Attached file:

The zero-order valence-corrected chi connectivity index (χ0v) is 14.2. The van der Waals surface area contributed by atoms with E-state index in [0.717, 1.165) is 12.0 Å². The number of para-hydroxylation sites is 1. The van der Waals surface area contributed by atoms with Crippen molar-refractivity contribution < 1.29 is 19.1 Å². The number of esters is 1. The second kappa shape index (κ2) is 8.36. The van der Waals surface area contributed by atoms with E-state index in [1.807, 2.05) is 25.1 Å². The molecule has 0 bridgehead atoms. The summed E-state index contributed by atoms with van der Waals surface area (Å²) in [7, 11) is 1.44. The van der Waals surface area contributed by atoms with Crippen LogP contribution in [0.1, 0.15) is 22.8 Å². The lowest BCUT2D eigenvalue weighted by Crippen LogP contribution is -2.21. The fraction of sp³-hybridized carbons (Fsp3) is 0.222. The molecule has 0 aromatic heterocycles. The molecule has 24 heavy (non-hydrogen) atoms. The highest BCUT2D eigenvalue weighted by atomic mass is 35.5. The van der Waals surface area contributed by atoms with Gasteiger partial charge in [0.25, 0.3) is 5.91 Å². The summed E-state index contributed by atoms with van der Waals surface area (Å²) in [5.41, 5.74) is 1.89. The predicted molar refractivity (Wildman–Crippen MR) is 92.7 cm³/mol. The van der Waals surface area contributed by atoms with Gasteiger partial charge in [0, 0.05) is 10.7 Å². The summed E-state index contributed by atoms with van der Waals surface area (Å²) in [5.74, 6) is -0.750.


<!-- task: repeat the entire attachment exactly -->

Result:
The zero-order valence-corrected chi connectivity index (χ0v) is 14.2. The van der Waals surface area contributed by atoms with E-state index in [0.717, 1.165) is 12.0 Å². The number of para-hydroxylation sites is 1. The van der Waals surface area contributed by atoms with Crippen molar-refractivity contribution < 1.29 is 19.1 Å². The number of esters is 1. The second kappa shape index (κ2) is 8.36. The van der Waals surface area contributed by atoms with E-state index in [1.807, 2.05) is 25.1 Å². The molecule has 0 bridgehead atoms. The summed E-state index contributed by atoms with van der Waals surface area (Å²) in [7, 11) is 1.44. The van der Waals surface area contributed by atoms with Crippen LogP contribution in [0.1, 0.15) is 22.8 Å². The lowest BCUT2D eigenvalue weighted by Crippen LogP contribution is -2.21. The fraction of sp³-hybridized carbons (Fsp3) is 0.222. The molecule has 0 aromatic heterocycles. The molecule has 24 heavy (non-hydrogen) atoms. The highest BCUT2D eigenvalue weighted by atomic mass is 35.5. The van der Waals surface area contributed by atoms with Gasteiger partial charge in [0.25, 0.3) is 5.91 Å². The summed E-state index contributed by atoms with van der Waals surface area (Å²) in [5.41, 5.74) is 1.89. The predicted molar refractivity (Wildman–Crippen MR) is 92.7 cm³/mol. The van der Waals surface area contributed by atoms with Gasteiger partial charge in [0, 0.05) is 10.7 Å². The summed E-state index contributed by atoms with van der Waals surface area (Å²) in [5.74, 6) is -0.750.